The task you are asking of the author is to predict which functions and variables in your brain are defined and only use those to produce the proof. This is clearly an impossible task for all mathematicians, as what one mathematician knows is never the same as another. It is also the purpose of references. By giving references, the author is saying "we have tested that this program runs if you have these dependencies installed (i.e. that you read or at least understand the references), but we give no guarantee that it will run without them". If you don't install the dependencies then you can't guarantee that the program will run. When you think about it, the references (and recursively their references) are probably close to the path the author took to come up with the proof (maybe over the course of their entire life).

If you ask for an algorithm which is non trivial and produces the proof (i.e. not one which simply says "read these references, then write this"), what you are really asking is for the mathematician to produce a proof of a more general theorem, or at the very least, a more amazing insight than the one which has already presented, which is an unreasonable expectation (since the author would have to again extend that result, and then extend that one, etc.).

Thus, it is up to the individual to find such a motivation that works for them, to fix the "compilation errors" in their own brain, by reading references, reading books on the subject, and asking questions on websites like mathoverflow.

It is not the researcher's responsibility to completely fill in your understanding to allow you to think about the problem in the same way that they do, just like it is not the responsibility of a software developer to manually install every dependency on the computer of every person that uses their program.

The researcher's only responsibility is to present factual information in a way that is not overly complicated, and to fix any "bugs" in their proof which are found.

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As to Question 1: Euclid's Elements is written in the style you deplore.

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    $\begingroup$ I think it does partially answer Question 1. It points out that omitting "motivation" didn't start with Gauss but goes back to Euclid. $\endgroup$ – Timothy Chow Sep 12 '20 at 14:15
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    $\begingroup$ The Elements was not a publication of research mathematics but a textbook based on earlier work (now lost) by Eudoxus, Hippocrates, Pythagoras and others. Why would anyone expect Euclid to know or explain the motivations of these predecessors who died before Euclid was born? $\endgroup$ – Matt F. Sep 12 '20 at 14:25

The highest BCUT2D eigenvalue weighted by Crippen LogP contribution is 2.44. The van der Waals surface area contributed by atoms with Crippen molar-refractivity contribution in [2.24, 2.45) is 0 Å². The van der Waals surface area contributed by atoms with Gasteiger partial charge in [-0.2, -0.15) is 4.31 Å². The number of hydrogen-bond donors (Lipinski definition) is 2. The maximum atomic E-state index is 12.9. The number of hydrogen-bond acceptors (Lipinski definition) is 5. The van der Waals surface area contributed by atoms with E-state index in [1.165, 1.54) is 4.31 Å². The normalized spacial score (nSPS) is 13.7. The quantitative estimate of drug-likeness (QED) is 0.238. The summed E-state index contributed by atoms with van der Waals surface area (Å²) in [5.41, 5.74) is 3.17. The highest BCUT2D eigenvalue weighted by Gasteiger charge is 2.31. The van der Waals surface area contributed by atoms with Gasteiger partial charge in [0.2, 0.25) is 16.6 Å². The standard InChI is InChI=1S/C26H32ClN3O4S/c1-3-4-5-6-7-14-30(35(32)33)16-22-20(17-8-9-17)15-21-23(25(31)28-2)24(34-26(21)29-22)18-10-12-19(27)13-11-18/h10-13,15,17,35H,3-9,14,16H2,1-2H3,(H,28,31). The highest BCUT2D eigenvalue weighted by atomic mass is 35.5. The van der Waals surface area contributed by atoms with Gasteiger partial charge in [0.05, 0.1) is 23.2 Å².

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    $\begingroup$ But the style of the Elements was generally seen as something to emulate if one strove for rigor (cf. Spinoza's Ethics). $\endgroup$ – gmvh Sep 12 '20 at 15:41
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    $\begingroup$ @Matt F. Parts of Elements are known to be based on work of earlier thinkers, e.g. Eudoxus and Theatetus, but it isn't possible to be confident that this was true of the entire work. The number theory, for example, doesn't seem to have known antecedents. The lives of Euclid and Eudoxus probably overlapped, if only slightly. Most present-day scholars of Pythagoras believe he did not do anything that could be called "research mathematics". It's true that, where there are predecessors, Euclid does not mention them, much less their motivations. $\endgroup$ – Will Orrick Sep 12 '20 at 15:59
  • $\begingroup$ @WillOrrick, Wikipedia suggests that Eudoxus died in 337 BC and Euclid was born c. 325 BC — where do you differ? $\endgroup$ – Matt F. Sep 12 '20 at 16:20
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Community Wiki answer, too long for a comment, addressing things one may do about it rather than the practice itself.

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A personal story. I once met T. Y. Lam's daughter, Fumei Lam, during a lunch. She works in graph theory. She was upset about taking months to find a counterexample to one of her own conjectures, plus an annoyingly simple example at that. I said (I must paraphrase, years ago) "But you know what happens next. You thought you had everything in one big lump. Now you have a little bit outside the lump. You continue to work on it; the big lump will shrink a little more, the little bit grow somewhat. If things go unusually well, you may produce a classification." I think I added something about others working on it. She did seem relieved at that.

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This is not in any way a comprehensive answer to your question, but it may be worth pointing out that while there are certainly several disadvantages to "erasing the trail" up to a result, there is also (at least) one major advantage: it lessens the "path dependence" and encourages others to think about possible applications of the result that would not have occured to the original discoverer.

For example, many people discover a result by thinking very carefully about one specific example. But the beauty of abstract math is that the same general result often applies to a huge range of concrete examples that differ hugely in their details, but share the minimal mathematical structure necessary for the result. The original discoverer may be so used to thinking about the result in the context of one type of example that they miss applications to other classes of examples. Presenting the detailed example that they worked through to motivate the result risks similarly locking other readers into the same mode of though. Whereas if a reader approaches a new result with a completely different example/application in mind, then they may be able to more easily extend the result to new corollaries that the original discoverer didn't think of.